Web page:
really deal with like that anymore. as much as i try to move on, i feel haunted by that past. >> darren bailey was an inmate i remained constantly vigilant around. his moods would shift instantaneously during a conversation. he could go from sweet, even flirtatious, to rage-filled and defensive in a heartbeat. >> was there a personal relationship? >> not nothing like that. it was just that a situation i'm not -- i can't just give you all this, man. you're not under the gun like i am. this is an interview to you. it's not an interview to me. i have to be meticulous in my thought process of what i expose about my case because my case is under scrutiny. >> that's fine. >> you keep saying that's fine but -- >> that's fine, i'm just curious. there's not a jury in the world who is going to -- so i'm curious what the state -- >> the state said the reason i killed these people because i'm trigger happy.
the state said the reason i killed these people is because i have absolutely no control over my violent behavior. the state said i killed these people because this is the nature of who i am. >> bailey did nothing to dispel that notion when he arrived in prison. >> when i got incarcerated, i declared war on the state of indiana. that gave me the excessive sentence as a result of my crime. well, i'm giving you excessive violence as a result of my anger. so i decided to just rage. >> bailey had only recently been released from indiana segregation unit where he had spent five months for violent acts committed in prison. now he was finding new ways to quell his impulsive behavior, including meditation. >> the truth says man's greatest challenge is to conquer himself. so i'm working on conquering myself right now. i don't want to deal with the violence because the violence has been dealing with me for way too long. >> let the tension out your
arms, legs, your hands, everywhere. just relax. the main thing is to stay relaxed. >> i sought mental health, mental health didn't come to me, i went to them. and i told them i would like some help. i would like for you guys to talk to me and provide some type of program i can gradually work my way through this step by step. >> after several months of clear conduct, bailey was accepted into the residential treatment unit, or rtu, for ongoing counseling. the prison's lead psychologist dr. reggie matias, felt he was ready to do something that few predators are capable of, changing their ways. >> wanted the try to figure out a different way to do his time in prison. and so he talked with me when he was up on the segregation unit and said i really want a chance at the rtu unit. i want to start making changes in my life. you know, we're pretty particular about who we take in. the bottom line on this unit is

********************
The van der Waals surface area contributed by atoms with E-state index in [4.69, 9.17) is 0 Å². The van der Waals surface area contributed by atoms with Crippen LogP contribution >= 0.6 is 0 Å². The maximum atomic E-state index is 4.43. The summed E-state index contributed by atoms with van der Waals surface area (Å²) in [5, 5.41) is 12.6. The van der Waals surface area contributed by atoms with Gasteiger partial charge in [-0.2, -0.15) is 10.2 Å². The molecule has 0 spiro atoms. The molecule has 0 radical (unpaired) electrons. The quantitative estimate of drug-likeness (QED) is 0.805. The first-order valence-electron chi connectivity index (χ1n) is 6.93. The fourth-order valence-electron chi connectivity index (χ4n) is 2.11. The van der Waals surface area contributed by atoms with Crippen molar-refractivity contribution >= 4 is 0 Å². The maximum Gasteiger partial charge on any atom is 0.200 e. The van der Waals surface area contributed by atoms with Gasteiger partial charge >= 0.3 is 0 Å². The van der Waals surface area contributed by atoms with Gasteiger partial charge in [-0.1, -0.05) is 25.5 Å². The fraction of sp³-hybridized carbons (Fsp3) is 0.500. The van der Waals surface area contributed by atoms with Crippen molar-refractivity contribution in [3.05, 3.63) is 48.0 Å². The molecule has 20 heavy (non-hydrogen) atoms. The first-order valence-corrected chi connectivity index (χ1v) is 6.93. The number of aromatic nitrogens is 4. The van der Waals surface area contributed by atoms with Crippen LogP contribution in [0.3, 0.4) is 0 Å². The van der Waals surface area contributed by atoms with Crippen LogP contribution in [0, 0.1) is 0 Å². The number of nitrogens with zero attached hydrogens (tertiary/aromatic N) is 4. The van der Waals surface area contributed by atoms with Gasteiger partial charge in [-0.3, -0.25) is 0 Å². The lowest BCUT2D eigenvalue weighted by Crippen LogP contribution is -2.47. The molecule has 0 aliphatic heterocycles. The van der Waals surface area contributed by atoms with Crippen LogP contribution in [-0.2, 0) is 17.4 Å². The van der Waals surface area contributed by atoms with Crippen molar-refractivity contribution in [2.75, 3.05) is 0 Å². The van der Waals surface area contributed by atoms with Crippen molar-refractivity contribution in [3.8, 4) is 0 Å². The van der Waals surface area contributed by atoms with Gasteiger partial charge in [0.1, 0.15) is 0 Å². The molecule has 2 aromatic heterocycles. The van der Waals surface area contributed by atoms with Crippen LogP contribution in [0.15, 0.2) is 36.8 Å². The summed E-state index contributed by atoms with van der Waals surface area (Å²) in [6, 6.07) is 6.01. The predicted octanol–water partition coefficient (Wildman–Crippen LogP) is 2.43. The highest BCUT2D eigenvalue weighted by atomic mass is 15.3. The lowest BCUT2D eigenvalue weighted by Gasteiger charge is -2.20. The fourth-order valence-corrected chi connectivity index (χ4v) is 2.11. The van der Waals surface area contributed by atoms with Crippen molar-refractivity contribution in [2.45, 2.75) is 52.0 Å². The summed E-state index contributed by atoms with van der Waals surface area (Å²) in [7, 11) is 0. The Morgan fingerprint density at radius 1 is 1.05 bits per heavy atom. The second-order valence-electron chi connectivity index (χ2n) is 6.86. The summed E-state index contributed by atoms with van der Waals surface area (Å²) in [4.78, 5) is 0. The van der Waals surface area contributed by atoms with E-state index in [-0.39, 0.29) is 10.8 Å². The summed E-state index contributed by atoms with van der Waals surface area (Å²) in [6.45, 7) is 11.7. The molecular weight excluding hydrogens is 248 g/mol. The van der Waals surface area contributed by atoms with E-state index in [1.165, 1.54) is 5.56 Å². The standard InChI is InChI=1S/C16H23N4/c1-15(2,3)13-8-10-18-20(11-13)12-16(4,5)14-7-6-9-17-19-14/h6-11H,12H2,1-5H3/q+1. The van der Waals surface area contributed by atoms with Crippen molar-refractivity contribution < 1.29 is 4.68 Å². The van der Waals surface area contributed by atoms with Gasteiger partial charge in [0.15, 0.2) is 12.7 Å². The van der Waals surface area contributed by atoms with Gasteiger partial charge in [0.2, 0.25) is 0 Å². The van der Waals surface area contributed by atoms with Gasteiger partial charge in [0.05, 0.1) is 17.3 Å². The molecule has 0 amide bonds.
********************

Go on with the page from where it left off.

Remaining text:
there can be no violence. >> i think this unit is the vehicle that i've been waiting for. i think that i'm ready for it because now that my system is beginning to settle, this will be the best time to capitalize this moment. >> remember, you're trying to change your past. you've been going down a certain road for many years and you're trying to walk a different road. do your time a little differently than you have in the last eight, nine years? you're going to be one of our starters. i know that, i know that. >> i can come up here and i can get my stuff together. so i won't have to relapse into a condition that forbids me from being this free again. there is that form of freedom up here. so i come out here and play basketball by myself, about half hour to an hour as long as it takes me to vent that frustration, vent that rage, just push it all out. >> on his personal inmate camera, bailey also indicated
that he enjoyed interacting with our crew. >> susan, she's very, very nice and she's kind of, like, she's cool. cool person to get along with. kind of persistent and relentless, you know. but at the same time, she's a nice person. so she asked me to do this for her so you can't say no to a lady, especially a lady like her. >> how would you define yourself? >> cordial, affable, charming, easy to get along with. but there's that side to all of us when we don't want to be bothered, when our tolerance becomes zero. >> that's the one thing about darren was one day he would be completely energetic and just all off the wall, you know, all over the place and very hard to contain. and then another day he would be very standoffish and wouldn't want to talk much or would get very upset out of nowhere.
>> right now, it doesn't fit all together. that's okay. take care of yourself. >> you too. >> man, i didn't think it was going to get that heated, man. camera our producer let him use, bailey told a different story. camera our producer let him use, bailey told a different story. >> things are different with me now. i am no longer on as a result of excessive behavior, you want to call it. i don't like it, i am disappointed in myself. i am disappointed -- i have a lot of people in my corner, but because i am somewhat relapsed, if that's what you want to call it, they're kind of disappointed with me, and they have every
right to be. these people have given me something no one has given me during the course of my incarceration, which would be a simple change. >> indiana was the first prison to allow inmates to use personal cameras we left them. it turned out that the inmates would actually reveal a lot more intimate details, using personal cameras than they would when we were present. and in darren's case, he pretty much admitted to committing this assault. >> susan just popped up, and she wants her property back. i tell you, it was borrowed time, man. so it was nice doing this for susan and company. so i have to return to where i started from. the blackout. so you guys have a nice day. thank you for listening to me. good-bye.